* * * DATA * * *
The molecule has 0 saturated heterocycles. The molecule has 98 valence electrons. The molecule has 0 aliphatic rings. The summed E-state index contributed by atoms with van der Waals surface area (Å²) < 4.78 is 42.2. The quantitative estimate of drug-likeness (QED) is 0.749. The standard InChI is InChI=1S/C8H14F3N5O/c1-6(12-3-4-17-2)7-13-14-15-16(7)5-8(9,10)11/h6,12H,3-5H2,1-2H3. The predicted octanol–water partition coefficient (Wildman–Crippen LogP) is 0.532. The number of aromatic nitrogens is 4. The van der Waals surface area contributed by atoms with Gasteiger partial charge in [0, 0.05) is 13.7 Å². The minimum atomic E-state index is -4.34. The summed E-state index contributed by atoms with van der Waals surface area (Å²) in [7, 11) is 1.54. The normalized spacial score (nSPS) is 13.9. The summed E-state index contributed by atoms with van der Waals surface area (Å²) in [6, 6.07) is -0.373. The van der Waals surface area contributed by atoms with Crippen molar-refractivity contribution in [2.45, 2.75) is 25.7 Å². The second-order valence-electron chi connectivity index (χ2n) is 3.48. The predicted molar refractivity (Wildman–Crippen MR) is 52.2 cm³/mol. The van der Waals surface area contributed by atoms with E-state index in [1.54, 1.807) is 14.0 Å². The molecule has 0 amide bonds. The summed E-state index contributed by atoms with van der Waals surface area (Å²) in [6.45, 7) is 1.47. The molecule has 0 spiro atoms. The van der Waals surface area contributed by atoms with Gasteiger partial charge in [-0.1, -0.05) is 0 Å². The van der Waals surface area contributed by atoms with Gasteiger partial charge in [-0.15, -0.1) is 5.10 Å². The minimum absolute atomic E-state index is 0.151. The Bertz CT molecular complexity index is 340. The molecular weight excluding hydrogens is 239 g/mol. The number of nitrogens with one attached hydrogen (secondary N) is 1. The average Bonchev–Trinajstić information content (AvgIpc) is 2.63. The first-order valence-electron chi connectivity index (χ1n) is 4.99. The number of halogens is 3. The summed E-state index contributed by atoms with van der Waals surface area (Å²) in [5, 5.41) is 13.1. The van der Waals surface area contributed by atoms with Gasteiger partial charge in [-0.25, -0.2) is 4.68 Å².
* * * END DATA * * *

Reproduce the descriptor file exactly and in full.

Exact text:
The molecule has 0 saturated heterocycles. The molecule has 98 valence electrons. The molecule has 0 aliphatic rings. The summed E-state index contributed by atoms with van der Waals surface area (Å²) < 4.78 is 42.2. The quantitative estimate of drug-likeness (QED) is 0.749. The standard InChI is InChI=1S/C8H14F3N5O/c1-6(12-3-4-17-2)7-13-14-15-16(7)5-8(9,10)11/h6,12H,3-5H2,1-2H3. The predicted octanol–water partition coefficient (Wildman–Crippen LogP) is 0.532. The number of aromatic nitrogens is 4. The van der Waals surface area contributed by atoms with Gasteiger partial charge in [0, 0.05) is 13.7 Å². The minimum atomic E-state index is -4.34. The summed E-state index contributed by atoms with van der Waals surface area (Å²) in [7, 11) is 1.54. The normalized spacial score (nSPS) is 13.9. The summed E-state index contributed by atoms with van der Waals surface area (Å²) in [6, 6.07) is -0.373. The van der Waals surface area contributed by atoms with Crippen molar-refractivity contribution in [2.45, 2.75) is 25.7 Å². The second-order valence-electron chi connectivity index (χ2n) is 3.48. The predicted molar refractivity (Wildman–Crippen MR) is 52.2 cm³/mol. The van der Waals surface area contributed by atoms with E-state index in [1.54, 1.807) is 14.0 Å². The molecule has 0 amide bonds. The summed E-state index contributed by atoms with van der Waals surface area (Å²) in [6.45, 7) is 1.47. The molecule has 0 spiro atoms. The van der Waals surface area contributed by atoms with Gasteiger partial charge in [-0.1, -0.05) is 0 Å². The van der Waals surface area contributed by atoms with Gasteiger partial charge in [-0.15, -0.1) is 5.10 Å². The minimum absolute atomic E-state index is 0.151. The Bertz CT molecular complexity index is 340. The molecular weight excluding hydrogens is 239 g/mol. The number of nitrogens with one attached hydrogen (secondary N) is 1. The average Bonchev–Trinajstić information content (AvgIpc) is 2.63. The first-order valence-electron chi connectivity index (χ1n) is 4.99. The number of halogens is 3. The summed E-state index contributed by atoms with van der Waals surface area (Å²) in [5, 5.41) is 13.1. The van der Waals surface area contributed by atoms with Gasteiger partial charge in [-0.25, -0.2) is 4.68 Å².